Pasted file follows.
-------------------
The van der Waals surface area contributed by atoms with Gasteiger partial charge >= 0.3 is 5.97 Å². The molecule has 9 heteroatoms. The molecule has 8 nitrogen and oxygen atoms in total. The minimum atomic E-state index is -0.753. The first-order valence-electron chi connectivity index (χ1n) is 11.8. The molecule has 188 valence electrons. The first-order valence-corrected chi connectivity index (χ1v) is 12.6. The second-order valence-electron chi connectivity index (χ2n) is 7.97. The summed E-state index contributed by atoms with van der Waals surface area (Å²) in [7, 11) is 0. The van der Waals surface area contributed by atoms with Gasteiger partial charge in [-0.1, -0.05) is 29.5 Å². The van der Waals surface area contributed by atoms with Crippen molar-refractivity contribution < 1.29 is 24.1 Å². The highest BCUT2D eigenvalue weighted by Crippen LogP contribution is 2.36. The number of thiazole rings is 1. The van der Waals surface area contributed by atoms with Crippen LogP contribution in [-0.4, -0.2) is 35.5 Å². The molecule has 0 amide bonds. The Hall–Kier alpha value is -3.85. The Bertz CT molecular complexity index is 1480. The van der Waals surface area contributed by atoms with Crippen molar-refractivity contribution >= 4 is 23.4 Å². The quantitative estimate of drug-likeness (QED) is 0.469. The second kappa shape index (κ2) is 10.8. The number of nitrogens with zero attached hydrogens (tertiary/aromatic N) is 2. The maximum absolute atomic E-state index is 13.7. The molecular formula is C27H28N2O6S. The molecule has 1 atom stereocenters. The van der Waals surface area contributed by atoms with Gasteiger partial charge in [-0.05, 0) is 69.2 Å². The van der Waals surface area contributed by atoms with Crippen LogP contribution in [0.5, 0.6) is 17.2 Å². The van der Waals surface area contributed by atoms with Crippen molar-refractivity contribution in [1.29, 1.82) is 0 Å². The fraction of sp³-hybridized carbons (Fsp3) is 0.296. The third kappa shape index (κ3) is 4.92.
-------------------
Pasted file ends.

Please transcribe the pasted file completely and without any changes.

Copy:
The van der Waals surface area contributed by atoms with Gasteiger partial charge >= 0.3 is 5.97 Å². The molecule has 9 heteroatoms. The molecule has 8 nitrogen and oxygen atoms in total. The minimum atomic E-state index is -0.753. The first-order valence-electron chi connectivity index (χ1n) is 11.8. The molecule has 188 valence electrons. The first-order valence-corrected chi connectivity index (χ1v) is 12.6. The second-order valence-electron chi connectivity index (χ2n) is 7.97. The summed E-state index contributed by atoms with van der Waals surface area (Å²) in [7, 11) is 0. The van der Waals surface area contributed by atoms with Gasteiger partial charge in [-0.1, -0.05) is 29.5 Å². The van der Waals surface area contributed by atoms with Crippen molar-refractivity contribution < 1.29 is 24.1 Å². The highest BCUT2D eigenvalue weighted by Crippen LogP contribution is 2.36. The number of thiazole rings is 1. The van der Waals surface area contributed by atoms with Crippen LogP contribution in [-0.4, -0.2) is 35.5 Å². The molecule has 0 amide bonds. The Hall–Kier alpha value is -3.85. The Bertz CT molecular complexity index is 1480. The van der Waals surface area contributed by atoms with Crippen molar-refractivity contribution >= 4 is 23.4 Å². The quantitative estimate of drug-likeness (QED) is 0.469. The second kappa shape index (κ2) is 10.8. The number of nitrogens with zero attached hydrogens (tertiary/aromatic N) is 2. The maximum absolute atomic E-state index is 13.7. The molecular formula is C27H28N2O6S. The molecule has 1 atom stereocenters. The van der Waals surface area contributed by atoms with Gasteiger partial charge in [-0.05, 0) is 69.2 Å². The van der Waals surface area contributed by atoms with Crippen LogP contribution in [0.5, 0.6) is 17.2 Å². The van der Waals surface area contributed by atoms with Crippen molar-refractivity contribution in [1.29, 1.82) is 0 Å². The fraction of sp³-hybridized carbons (Fsp3) is 0.296. The third kappa shape index (κ3) is 4.92.